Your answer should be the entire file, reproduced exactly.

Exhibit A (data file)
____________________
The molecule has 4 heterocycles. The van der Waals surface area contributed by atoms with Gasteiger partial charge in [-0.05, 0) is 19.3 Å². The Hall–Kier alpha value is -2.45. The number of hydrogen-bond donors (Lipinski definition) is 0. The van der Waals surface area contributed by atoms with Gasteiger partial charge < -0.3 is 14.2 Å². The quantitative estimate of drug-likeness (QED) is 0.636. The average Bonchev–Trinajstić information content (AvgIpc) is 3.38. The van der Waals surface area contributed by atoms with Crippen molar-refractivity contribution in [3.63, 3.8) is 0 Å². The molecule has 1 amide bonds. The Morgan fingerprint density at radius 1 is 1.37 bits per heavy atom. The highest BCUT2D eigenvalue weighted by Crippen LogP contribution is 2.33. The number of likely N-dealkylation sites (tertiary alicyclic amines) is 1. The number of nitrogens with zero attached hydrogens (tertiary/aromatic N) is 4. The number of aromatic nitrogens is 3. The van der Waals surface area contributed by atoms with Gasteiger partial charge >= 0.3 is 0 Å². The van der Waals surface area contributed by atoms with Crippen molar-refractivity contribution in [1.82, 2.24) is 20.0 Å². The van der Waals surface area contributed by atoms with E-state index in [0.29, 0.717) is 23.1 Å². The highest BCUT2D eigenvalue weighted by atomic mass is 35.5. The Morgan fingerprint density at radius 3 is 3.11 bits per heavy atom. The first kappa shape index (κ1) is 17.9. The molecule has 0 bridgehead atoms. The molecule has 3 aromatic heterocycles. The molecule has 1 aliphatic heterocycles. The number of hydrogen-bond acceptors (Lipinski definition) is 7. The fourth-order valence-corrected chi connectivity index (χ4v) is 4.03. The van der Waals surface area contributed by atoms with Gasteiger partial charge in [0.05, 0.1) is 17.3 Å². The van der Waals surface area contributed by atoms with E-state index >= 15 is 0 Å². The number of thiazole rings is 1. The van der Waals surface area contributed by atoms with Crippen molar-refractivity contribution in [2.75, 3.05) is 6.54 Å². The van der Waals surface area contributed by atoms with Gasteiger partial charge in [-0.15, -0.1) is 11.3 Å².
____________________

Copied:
The molecule has 4 heterocycles. The van der Waals surface area contributed by atoms with Gasteiger partial charge in [-0.05, 0) is 19.3 Å². The Hall–Kier alpha value is -2.45. The number of hydrogen-bond donors (Lipinski definition) is 0. The van der Waals surface area contributed by atoms with Gasteiger partial charge < -0.3 is 14.2 Å². The quantitative estimate of drug-likeness (QED) is 0.636. The average Bonchev–Trinajstić information content (AvgIpc) is 3.38. The van der Waals surface area contributed by atoms with Crippen molar-refractivity contribution in [3.63, 3.8) is 0 Å². The molecule has 1 amide bonds. The Morgan fingerprint density at radius 1 is 1.37 bits per heavy atom. The highest BCUT2D eigenvalue weighted by Crippen LogP contribution is 2.33. The number of likely N-dealkylation sites (tertiary alicyclic amines) is 1. The number of nitrogens with zero attached hydrogens (tertiary/aromatic N) is 4. The number of aromatic nitrogens is 3. The van der Waals surface area contributed by atoms with Gasteiger partial charge >= 0.3 is 0 Å². The van der Waals surface area contributed by atoms with Crippen molar-refractivity contribution in [1.82, 2.24) is 20.0 Å². The van der Waals surface area contributed by atoms with E-state index in [0.29, 0.717) is 23.1 Å². The highest BCUT2D eigenvalue weighted by atomic mass is 35.5. The Morgan fingerprint density at radius 3 is 3.11 bits per heavy atom. The first kappa shape index (κ1) is 17.9. The molecule has 0 bridgehead atoms. The molecule has 3 aromatic heterocycles. The molecule has 1 aliphatic heterocycles. The number of hydrogen-bond acceptors (Lipinski definition) is 7. The fourth-order valence-corrected chi connectivity index (χ4v) is 4.03. The van der Waals surface area contributed by atoms with Gasteiger partial charge in [0.05, 0.1) is 17.3 Å². The van der Waals surface area contributed by atoms with E-state index >= 15 is 0 Å². The number of thiazole rings is 1. The van der Waals surface area contributed by atoms with Crippen molar-refractivity contribution in [2.75, 3.05) is 6.54 Å². The van der Waals surface area contributed by atoms with Gasteiger partial charge in [-0.15, -0.1) is 11.3 Å².